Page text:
JBL Xtreme 2 review: A jumbo Bluetooth speaker made for tailgating

The Good The JBL Xtreme 2 Bluetooth speaker delivers very big sound for a medium-sized portable Bluetooth speaker. It's fully waterproof, can charge devices from a built-in USB-out port (you supply the cable), has a built-in microphone for speakerphone calls

The Bad A little pricey. Its slightly treble push can make the speaker sound a little too bright and edgy at high volumes.

The Bottom Line The JBL Xtreme 2 is a jumbo-sized Bluetooth speaker that trades light and easy portability for much fuller sound, both indoors and outdoors.

8.0 Overall
  • Design 9
  • Features 8
  • Sound 8
  • Value 7

Mini speakers tend to get an oversized amount of attention in the Bluetooth audio landscape. That's because people tend to like highly portable speakers that deliver relatively big sound for their tiny size but don't cost too much. JBL's Xtreme 2 ($300, £250, AU$350), the next generation of the company's well-regarded jumbo portable Bluetooth speaker, is a whole other beast.

While the Xtreme 2 isn't quite as big as the typical boombox of yesteryear (JBL's even larger Boombox is), it's designed to put out nearly as much sound. JBL has upgraded the drivers in the Xtreme 2 so the speaker has bigger, fatter sound with even more bass than its predecessor. And now it's fully waterproof.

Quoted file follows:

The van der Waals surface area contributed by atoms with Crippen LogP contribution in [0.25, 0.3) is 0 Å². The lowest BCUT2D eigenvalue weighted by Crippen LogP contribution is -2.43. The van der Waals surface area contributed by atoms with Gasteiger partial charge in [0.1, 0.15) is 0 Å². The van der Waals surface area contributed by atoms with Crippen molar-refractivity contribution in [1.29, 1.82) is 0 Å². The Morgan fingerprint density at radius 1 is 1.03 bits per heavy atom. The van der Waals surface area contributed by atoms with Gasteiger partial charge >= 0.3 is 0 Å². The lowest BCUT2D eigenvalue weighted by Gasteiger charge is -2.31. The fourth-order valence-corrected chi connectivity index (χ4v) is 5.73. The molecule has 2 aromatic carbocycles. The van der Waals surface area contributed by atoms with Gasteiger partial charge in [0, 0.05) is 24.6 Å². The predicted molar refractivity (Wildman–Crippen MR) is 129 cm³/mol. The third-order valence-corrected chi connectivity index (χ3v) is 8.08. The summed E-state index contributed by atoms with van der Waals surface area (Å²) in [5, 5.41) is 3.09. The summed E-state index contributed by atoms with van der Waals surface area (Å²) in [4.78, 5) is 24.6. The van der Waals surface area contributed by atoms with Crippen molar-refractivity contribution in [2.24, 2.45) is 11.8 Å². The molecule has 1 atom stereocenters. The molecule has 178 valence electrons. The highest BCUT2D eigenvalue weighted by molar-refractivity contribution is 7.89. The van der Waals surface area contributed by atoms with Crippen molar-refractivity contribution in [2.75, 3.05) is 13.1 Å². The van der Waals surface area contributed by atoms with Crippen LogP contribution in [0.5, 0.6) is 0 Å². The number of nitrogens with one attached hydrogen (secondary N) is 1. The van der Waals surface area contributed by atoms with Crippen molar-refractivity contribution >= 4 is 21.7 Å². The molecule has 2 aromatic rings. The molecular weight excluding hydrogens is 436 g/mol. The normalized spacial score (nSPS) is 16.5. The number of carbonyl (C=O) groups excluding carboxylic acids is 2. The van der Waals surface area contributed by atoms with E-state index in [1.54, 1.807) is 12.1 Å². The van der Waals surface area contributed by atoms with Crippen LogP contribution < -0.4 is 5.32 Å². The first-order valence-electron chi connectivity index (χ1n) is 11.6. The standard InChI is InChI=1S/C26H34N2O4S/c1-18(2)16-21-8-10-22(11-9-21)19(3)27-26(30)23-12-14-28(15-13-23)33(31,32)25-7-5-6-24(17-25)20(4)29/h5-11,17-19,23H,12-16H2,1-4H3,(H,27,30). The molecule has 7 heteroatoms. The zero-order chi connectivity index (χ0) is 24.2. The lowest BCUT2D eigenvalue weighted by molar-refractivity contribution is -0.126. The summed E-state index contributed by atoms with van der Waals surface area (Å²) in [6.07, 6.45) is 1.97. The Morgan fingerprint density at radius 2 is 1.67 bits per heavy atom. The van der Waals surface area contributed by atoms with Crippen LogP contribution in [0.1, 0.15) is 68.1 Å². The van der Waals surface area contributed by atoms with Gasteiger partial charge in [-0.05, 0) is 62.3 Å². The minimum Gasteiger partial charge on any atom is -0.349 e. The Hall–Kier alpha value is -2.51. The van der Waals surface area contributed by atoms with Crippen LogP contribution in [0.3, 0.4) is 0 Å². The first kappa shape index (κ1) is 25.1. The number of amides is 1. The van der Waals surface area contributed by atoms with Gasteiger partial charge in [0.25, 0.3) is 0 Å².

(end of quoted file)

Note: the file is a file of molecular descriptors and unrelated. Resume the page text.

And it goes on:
The Xtreme 2 does sound better than the original, though you'll notice the difference more indoors than outdoors (the Xtreme 2 doesn't seem to play any louder but has modestly improved bass). It also sounds very much like a JBL speaker. By that I mean it's got some good kick in the bass -- it goes pretty deep -- and that little bit of treble push, sometimes referred to as "presence boost," to bring out the detail. The midrange can sound subdued (the vocals are a touch recessed and not quite as natural sounding as one might hope), but overall this is a portable Bluetooth speaker that delivers big sound in a medium-sized package. It's well suited to listening to today's pop and hip hop music. 

Part of the reason it sounds a bit better is that's it's simply bigger. It weighs in at 5.28 pounds (or 2.4 kilograms), which is more than what the original Xtreme weighed (4.66 pounds or 2.1 kilograms). The sound also seems to holds together better (refrains from distorting) at higher volumes. The presence boost gives the sound a slight edginess, which comes out more at higher volumes, so I generally kept the volume below 75 percent -- 60 percent is actually plenty loud. There's a volume control on top of the speaker along with a pause-play button.

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